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Dan Patrick responds to “Stop bashing the business tax”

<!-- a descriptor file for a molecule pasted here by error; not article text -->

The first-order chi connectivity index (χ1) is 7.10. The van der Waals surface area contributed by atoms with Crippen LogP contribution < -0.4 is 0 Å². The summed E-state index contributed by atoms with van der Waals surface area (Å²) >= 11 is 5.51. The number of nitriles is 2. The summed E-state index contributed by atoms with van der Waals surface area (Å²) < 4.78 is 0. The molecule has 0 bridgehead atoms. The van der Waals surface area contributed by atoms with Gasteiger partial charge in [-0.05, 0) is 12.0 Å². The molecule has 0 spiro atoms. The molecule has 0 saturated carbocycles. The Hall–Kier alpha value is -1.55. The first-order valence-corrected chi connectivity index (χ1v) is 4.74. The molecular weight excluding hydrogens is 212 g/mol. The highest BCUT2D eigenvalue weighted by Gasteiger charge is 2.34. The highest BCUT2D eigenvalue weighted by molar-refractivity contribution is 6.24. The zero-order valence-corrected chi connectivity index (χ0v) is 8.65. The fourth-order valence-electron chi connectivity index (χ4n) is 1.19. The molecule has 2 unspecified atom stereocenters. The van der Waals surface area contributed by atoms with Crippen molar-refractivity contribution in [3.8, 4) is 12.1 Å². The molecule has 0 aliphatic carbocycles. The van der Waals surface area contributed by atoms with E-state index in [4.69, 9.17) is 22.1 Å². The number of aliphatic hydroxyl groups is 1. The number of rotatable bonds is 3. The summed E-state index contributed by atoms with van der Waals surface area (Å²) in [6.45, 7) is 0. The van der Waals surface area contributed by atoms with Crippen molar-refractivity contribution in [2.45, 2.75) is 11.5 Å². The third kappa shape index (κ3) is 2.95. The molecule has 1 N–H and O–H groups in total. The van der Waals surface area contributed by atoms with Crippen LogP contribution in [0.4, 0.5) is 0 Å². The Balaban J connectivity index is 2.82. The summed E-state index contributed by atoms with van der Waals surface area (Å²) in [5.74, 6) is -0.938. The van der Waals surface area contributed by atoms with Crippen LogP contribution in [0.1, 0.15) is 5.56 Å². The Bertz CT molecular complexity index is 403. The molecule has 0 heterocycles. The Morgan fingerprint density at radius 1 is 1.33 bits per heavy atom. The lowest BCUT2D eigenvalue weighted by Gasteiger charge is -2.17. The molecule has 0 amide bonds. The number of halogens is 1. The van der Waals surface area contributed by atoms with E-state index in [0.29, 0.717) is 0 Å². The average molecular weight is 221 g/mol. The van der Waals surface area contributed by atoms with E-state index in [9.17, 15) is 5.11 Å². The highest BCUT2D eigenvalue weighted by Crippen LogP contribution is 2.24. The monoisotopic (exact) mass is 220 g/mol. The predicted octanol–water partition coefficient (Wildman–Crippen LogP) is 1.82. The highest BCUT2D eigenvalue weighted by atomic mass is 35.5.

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Senator Patrick e-mailed me his response Saturday to my post (6/18) defending the business tax. I didn’t notice it at the time. I will repost my six reasons why the business tax was the right thing to do, followed by Patrick’s comments. My comments about Patrick’s observations appear in italics following his points. Six reasons * If the Legislature hadn’t reduced the reliance on property taxes, the courts would have closed the schools. * The property tax fell inequitably on businesses. A big box store paid lots of taxes to the state even though it might have small profit margins. A big law firm paid no property taxes to the state. * The old corporate franchise tax brought in less money every year because of loopholes that allowed companies to reorganize as partnerships. (A commenter posted figures showing that this statement was inaccurate; however, the loopholes did.) * The reliance on property taxes was based upon an economic model — that heavy industry was the backbone of the state’s economy — that no longer existed. Manufacturing has a shrinking share of the Texas economy. Professional services have a growing share of the Texas economy but paid little to nothing in property taxes. Consequently, oil and gas, petrochemicals, utilities, and technology plants bore the burden of the tax system. * The businesses that are complaining now avoided paying taxes for decades. Doctors, lawyers, architects, CPAs, consultants, engineers, financial advisers, insurance agencies, real estate agencies — they didn’t need land for their businesses, just offices, and so they paid very little in local school property taxes. * Business has a huge stake in the schools. The schools help educate and train their employees. Business ought to contribute to the cost of that education. Senator Patrick’s response As one of the first to appreciate the value of blogs many years ago, I’m an avid reader of many blog sites. I like to know what people are thinking. I eliminate the extremists views from all sides as their point of view is usually so biased it is not helpful to the general dialogue. I focus on what the majority of people write who are not on the fringes. I find their thoughts and opinions informative as to what many Texans are thinking on the many issues that face us in the legislature. With that said, I am going to briefly answer some of the more extreme views briefly and spend most of my response to the issues surrounding the business tax. First, to those who like to attack me only because I’m a businessman, a radio talk host, a Republican or a conservative, let me say that you clearly do not understand my position on issues or my motives. We have serious issues facing our state which I would break down into four major categories. These four are all impacted by the most critical issue facing us, illegal immigration. As far as me not supporting the new tax because of my business that is simply non sense. Like many business owners I already pay a huge amount in taxes each year. My opposition is not about me; it is about the businesses and millions of workers in our state who will be negatively impacted by this tax. People are going to lose their jobs, or not get a pay increase or a bonus because of this tax. This is not a partisan issue, it is an economic issue that impacts everyone. The Key Issues that this new business tax will not resolve. Issue one is education. We have an education system that is failing our students. Only 8% of those who enter kindergarten end up with a 4 year college degree. And depending on whose stats you trust, between 35-45% of those entering the 9th grade do not graduate. The business tax is not intended to change the education system. It is intended to comply with the Texas Supreme Court mandate to provide revenue that can be used to “buy down” property taxes and fix a school finance system that the Court said amounted to a statewide property tax. Issue two is the property tax burden on homeowners and business owners due to ever increasing appraisals. Property taxes have absolutely no link to a person’s ability to pay. Business owners in many urban areas are facing 30-60% increases in just one year on their properties. This cannot continue. Except when banks go crazy and make subprime loans to buyers who can’t afford to pay them off, property taxes do bear some relationship to a person’s ability to pay. Home buyers have to qualify for their loans. If your property appraisal is high, it probably means that you have an appreciating asset. A lot of the people who are complaining want to have their cake (appraisal caps) and eat it too (low property taxes). I can understand how they feel, but that doesn’t make it good public policy. Issue three is government spending. Our state has many needs that must be met. We must always provide for children and those adults who are in true need. However, we cannot afford to do everything for everyone. Our budget was $99 billion in 1999 and last year the legislature passed a budget of $164 billion. (I voted against it.) Does anyone really believe that government runs at 100% efficiently? Of course not. The state’s portion of the budget is approximately $80 billion over two years. If we can find just 8% of waste, fraud and unneeded programs we could save over $6 billion which is the expected haul from the new business tax. If waste, fraud, and unneeded programs are common in Texas, then why does Texas rank 49th among the 50 states in state spending per capita? Why do we have such a shortage of prison guards that we have to close sections of prisons? Why do the DPS and TxDOT complain that their computer systems are antiquated? Issue four is the cost of health care and the shortages we are facing in that industry. Texas has the best health care in the world but it is not accessible or affordable to everyone including many hard working people in Texas. We also have a current shortage of 30,000 nurses in our state. If you get sick and have insurance there still may not be anyone to give you care in the next decade. Even if the state leadership wanted to use the business tax to improve access to health care, or fund the schools more generously — which they don’t — the revenue can only be used for property tax relief. Republicans will not vote to raise revenue unless the revenue is used to cut taxes by a corresponding amount. These four issues are the main issues we must address in the next session. There are many other issues we must resolve as well, crime, infrastructure, transportation and many others, but we must focus on these four key issues first. However, the biggest issue we must resolve is the issue of illegal immigration because it impacts every other issue we face. Last year 43% of jobs in the U.S. were created in Texas and 17% of all jobs were created in Houston alone. We need workers, but we have to have control of who comes here to work. We must secure our border and secure our economy at the same time. We cannot control spending, health care or education if hundreds of thousands of illegals and their families continue to pour into Texas. Our population will double by about 2030. That means we only have 11 sessions to address these issues. The longer we wait to take on these issues the harder and more painful it will be to solve them. Despite all of the stories and comments to the contrary, my goals are simple. I want to work with both Republicans and Democrats to solve these problems for Texas. Reasonable people can disagree on the solutions, but we can resolve these issues. I make no apology for being a conservative. I believe in conservative values and principles. I also respect others who have a different point of view, but in the end I have to stand for what I believe is best for all Texans. We need elected officials from both parties who focus on the next generation instead of the next election. This brings me to the business tax. The purpose of the tax was to lower property taxes, fund schools and close loopholes in the old franchise tax model. This plan has turned out to be a disaster for all concerned. Property taxes will continue to increase due to appraisal creep on both homes and businesses. Schools are facing deficits over the next few years, (some are facing deficits now) and the new tax only created a new level of unfairness among various businesses. Let’s talk about loopholes. Does anyone pay a tax they are not required to pay? I think not. If the former tax was levied only on corporations don’t blame a business for not volunteering to pay a tax if they could avoid it. Most citizens don’t volunteer to pay the IRS more. In fact most people try to lower their tax debt by using every deduction possible. I don’t call that finding a loophole. A tax is an expense for a business and most businesses try to lower expenses where possible.The idea that businesses don’t pay taxes is absurd. Many pay huge taxes on actual land and buildings. Others pay property taxes that are passed on through the rent they pay to the landlord and on their personal property each year. The problem with this new margin tax was that is was flawed from the very beginning by creating winners and losers in the business community. There are approximately 2.5 million businesses in Texas. Approximately 750,000 paid the old tax as corporations. The new margins tax will bring in about 200,000 additional businesses. The other 1.6 million businesses are either very small businesses or sole proprietors who are not covered by this tax. All taxes create winners and losers. The losers under the old tax structure were manufacturing and minerals. The winners under the old system were providers of professional services. Most paid no property taxes except as a portion of their rent. Yet, they are the largest segment of today’s Texas economy. Their success depends upon well educated employees. They ought to pay school property taxes. 6 Reasons why I oppose the business tax 1. The legislature could have focused on those mega companies who were not paying the franchise tax and not hit thousands of small and mid size businesses with the new tax. This tax was not about closing loopholes. This tax was about transferring the tax burden from many major businesses who paid huge property tax bills to mid and small business. The large property holding businesses thought they were going to get huge reductions in their property taxes in exchange for this new tax. In the end they were fooled as well. Many of these big companies saw their appraisals increase so much many are now paying more in tax or will be paying more in the near future. I don’t think that this sentence is accurate: “This tax was about transferring the tax burden from many major businesses who paid huge property tax bills to mid and small business.” Former comptroller John Sharp has said that 90% of the tax revenue would be paid by the largest 10,000 taxpayers. 2. The tax should never have been due on May 15th which is only 30 days after the April 15th federal filing deadline. Accountants work 15 hour days completing those tax returns for their clients. Their clients often have to write significant checks on April 15th for federal taxes. The May 15th deadline was obviously established by those who do not understand accounting or by those who have never had to write a check to the IRS on April 15th. In addition, the new Texas tax did not mirror the federal tax. Many deductions allowed by the IRS were not allowed by the state and vice versa. These differences created a nightmare for accountants and their clients. The new state forms were not released until late March or April for accountants to review. There are still many questions about what is and what is not deductible under the new tax. In short, it is an accounting nightmare for all concerned. I also don’t want to create another Texas agency like the IRS to audit these taxes. It won’t be long before the Comptroller is going to want hundreds of new employees to monitor this tax. Of course the new Texas tax did not mirror the federal tax. The federal tax is an income tax. If the margins tax mirrored the federal tax, it would be an income tax. It doesn’t, and it’s not. 3. Many businesses that paid the old tax as a corporation were shocked to see their taxes increase 5 to 10 times the old tax. Many businesses saw no major impact and some saw a reduction, but many saw huge increases.The trucking industry and many service industries saw big increases due to the unfair treatment of deductions between industries. e.g. a trucking company cannot deduct for contract drivers. A company can deduct for shipping costs into their business but not deduct for the shipping costs to their customers. This new tax is filled with inconsistencies, confusion and unfairness. 4. The threshold for businesses that should pay the tax should have been much higher. Businesses that don’t owe the tax should not have to file the paperwork. Those businesses are small and should not have to pay an accountant to file a report that says no tax due. And businesses that don’t make a profit should never have to pay the tax. I have a constituent that lost $8,000 last year and owes $5,000 for the new tax plus his accounting fees. It is not unusual for tax liability to occur in the absence of a profit. In fact, there is only one tax that, if you don’t make a profit, you don’t have to pay it. That’s an income tax. Every other tax — excise taxes, property taxes, sales taxes, gross receipts taxes — you have to pay whether you make a profit or not. 5. Anyone who does not own a business likely works for one that will pay this new tax. All business taxes will either be passed onto the consumer or the employee. So, anyone who thinks this is a good idea should remember they will likely end up paying the tax in the end. I know of companies that suddenly are facing taxes of $25,000 to $100,000 more that last year. They may choose not to hire a planned employee, cut or reduce their planned pay increases, reduce company bonuses or buy something from another business for their business. We are seeing a 6 billion dollar or more transfer of money from the private sector to the government. The business tax transfers money both ways. It raises an estimated $6 billion, but that money doesn’t end up in government programs. It is used to reduce the property tax rate. Not one penny goes to grow government. 6. Before establishing a new tax we must first look at reducing spending where we can. If we need additional revenues we should focus on increasing and expanding the sales tax. 55% of our state tax collections come from sales taxes. Our population is going to double in 20 years or so and this is the best way to increase our revenues. We can protect the poor from this tax and protect the necessities of life from an expanded sales tax. Every penny increase is worth about 3 billion before expanding it to other goods or services. The fairness of a sales tax is that it is based upon a person’s ability to pay. Property taxes on your home or business or this new business tax is not based upon the ability of a person to pay the tax. I’m not sure what Senator Patrick means by “an expanded sales tax.” If he means that he would expand the base of the sales tax — by taxing services and by repealing exemptions — he is entering dangerous territory. The professional services sector of the economy would rather have an income tax than an 8.25 add-on to their billings that would put them at a disadvantage to service providers in other states. As for exemptions, there is a reason for them. Some are political (does anyone want to vote for repealing the exemption for household electricity?) and some are economic (the exemption for industrial machinery is designed to attract business to Texas; most states have a similar provision). Businesses are facing a perfect storm of skyrocketing property appraisals, increased fuel costs and the new margins tax. Many businesses are seeing their cost of doing business increasing at amounts they simply cannot sustain for very long. The last thing the state should be doing is adding to the burden of business. Small and mid size business employ about 80% of the workers in our state. The vast majority of businesses are not owned by selfish or greedy owners. they are owned by people who work hard everyday just trying to survive. In summary, there are only three major ways to fund government; property taxes, sales taxes or income taxes. Texas has been a great environment for business and I want it to stay that way. History has proven that the best environment for business is a low tax environment. The business tax is not about business of any size, it is about you, your job and your future. Our current system of property taxes providing funding for our schools will put people out of their homes and businesses. I want a person to be able to pay off their home and afford to live in it when they retire. I want business to prosper creating jobs for a growing Texas. If we do not repeal this tax and find a better way to fund education and all of our needs, Texas will one day find itself in the position of another big state, California, which is broke and facing massive cuts in government services and an exit of citizens and businesses. I appreciate Senator Patrick’s comments and views. I’m sure that the business tax could stand some tweaking. But I think we have to recognize that the reasons the tax became law are (1) the Supreme Court was holding a gun to the Legislature’s head, and (2) this tax was, to paraphrase Churchill’s observation about democracy, the worst possible system, except for all the others.